- The U.S. Department of Labor says the cost of a bad hire can reach up to 30 percent of the employee’s first-year earnings.
- The Undercover Recruiter reports bad hires can cost $240,000 in expenses. Those are broken down into costs related to hiring, pay and retention.
- CareerBuilder says 74 percent of companies who made a poor hire lost an average of $14,900 per poor hire.
While much harder to quantify than direct monetary costs, opportunity costs can be substantial when they are added up. Opportunity costs represent the potential benefits a business misses out on when choosing one hire over another. The idea of opportunity costs is a major concept in economics.
Because they are unseen, opportunity costs can be easily overlooked if one is not careful. Understanding the potential missed opportunities foregone by choosing one hire over another allows for better decision-making.
While financial reports do not show opportunity costs, business owners often use the concept to make educated decisions when they have multiple options before them. Training and onboarding the bad hire for instance, is an example of opportunity costs. Not only are these sunk costs not recoverable they have to be weighed against the lost productivity that the right hire would have produced.
- Opportunity cost is the forgone benefit that would have been derived by an option not chosen.
- To properly evaluate opportunity costs, the costs and benefits of every option available must be considered and weighed against the others.
- Considering the value of opportunity costs can guide individuals and organizations to more profitable decision-making.
There are other forms of loss that can be associated with a bad hiring decision according to People Matters. For instance: motivation. A bad hire can have a negative impact on co-workers and the team as a whole. If the bad hire is in a leadership position, the impact can be much worse. Direct reports will start to resent the leader. Eventually, those employees who have proven to be some of the best workers/high performers will start to disengage from the team and the organization. Self-motivation often relies on environmental factors. If the environment is negative, it can be very difficult to be motivated at work.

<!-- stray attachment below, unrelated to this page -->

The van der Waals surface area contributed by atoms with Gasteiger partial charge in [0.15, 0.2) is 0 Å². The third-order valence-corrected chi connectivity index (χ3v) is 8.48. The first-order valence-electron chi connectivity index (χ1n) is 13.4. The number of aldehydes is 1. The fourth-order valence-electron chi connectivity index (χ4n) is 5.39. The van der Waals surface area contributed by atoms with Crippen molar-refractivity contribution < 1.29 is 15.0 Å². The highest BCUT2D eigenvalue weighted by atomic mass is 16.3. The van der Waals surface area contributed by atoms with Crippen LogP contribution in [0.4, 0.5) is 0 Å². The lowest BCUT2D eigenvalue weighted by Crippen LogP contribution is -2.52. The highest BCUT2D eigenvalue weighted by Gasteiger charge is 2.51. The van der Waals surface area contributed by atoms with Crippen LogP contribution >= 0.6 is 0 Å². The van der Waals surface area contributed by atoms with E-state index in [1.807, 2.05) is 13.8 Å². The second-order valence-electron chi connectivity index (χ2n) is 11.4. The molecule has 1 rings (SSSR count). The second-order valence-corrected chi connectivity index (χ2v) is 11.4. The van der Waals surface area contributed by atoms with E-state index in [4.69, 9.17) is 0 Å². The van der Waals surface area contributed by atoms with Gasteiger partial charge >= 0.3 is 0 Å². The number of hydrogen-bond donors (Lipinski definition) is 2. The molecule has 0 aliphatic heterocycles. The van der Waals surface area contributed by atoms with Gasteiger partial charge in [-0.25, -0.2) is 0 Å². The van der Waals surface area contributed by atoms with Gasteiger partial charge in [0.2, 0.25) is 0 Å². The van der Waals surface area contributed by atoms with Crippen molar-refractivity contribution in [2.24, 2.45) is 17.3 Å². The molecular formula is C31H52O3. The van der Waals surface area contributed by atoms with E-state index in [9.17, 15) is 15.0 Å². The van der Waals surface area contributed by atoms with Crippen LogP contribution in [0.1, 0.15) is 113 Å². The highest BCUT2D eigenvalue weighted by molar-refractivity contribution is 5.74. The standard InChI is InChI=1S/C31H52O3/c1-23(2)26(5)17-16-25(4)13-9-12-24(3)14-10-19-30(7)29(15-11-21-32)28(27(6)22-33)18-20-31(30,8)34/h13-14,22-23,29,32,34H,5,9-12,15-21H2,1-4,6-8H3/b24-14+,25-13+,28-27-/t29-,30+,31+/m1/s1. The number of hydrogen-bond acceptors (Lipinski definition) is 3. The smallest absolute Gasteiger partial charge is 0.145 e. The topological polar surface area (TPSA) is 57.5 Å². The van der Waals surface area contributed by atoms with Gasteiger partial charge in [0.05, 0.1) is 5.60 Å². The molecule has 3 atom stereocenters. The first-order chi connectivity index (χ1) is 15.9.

Motivation can directly impact the productivity of an employee or team. A bad hire, in most cases, can make it difficult for a team to meet their goals. That’s because a co-worker or team will be hesitant to work with the bad hire and vice versa. The bad hire simply may not want to work with the other team members and thus will do whatever is needed to get out of the work.
It’s difficult to weigh which loss yields a higher negative impact on the company. That said, reputation is probably the more difficult one to overcome. In the internet age, job seekers are accustomed to looking at websites that offer employee-led company ratings and/or anonymous feedback sites. A bad hire can sow discontent from these websites. Candidates researching particular companies where this has taken place may move away from the organization. And it’s not just job seekers. Current employees often review these websites as well. Those employees could begin to develop negative feelings about the organization and may begin to distance themselves and, ultimately, look for a new company for which to work.
Rebuilding a company reputation under these circumstances can be an uphill battle.
No one wants a bad hire, especially when offering someone a job is such a momentous occasion for the organization and the employee. The way forward is really about where the focus lies when hiring anyone for any position. HR or hiring managers need to focus less on college degrees and experience and focus more on ‘fit’. Does the candidate have the qualities the organization is looking for and does he or she embody the company culture and values? When hiring from that perspective, HR will see fewer poor hires and more brilliant ones.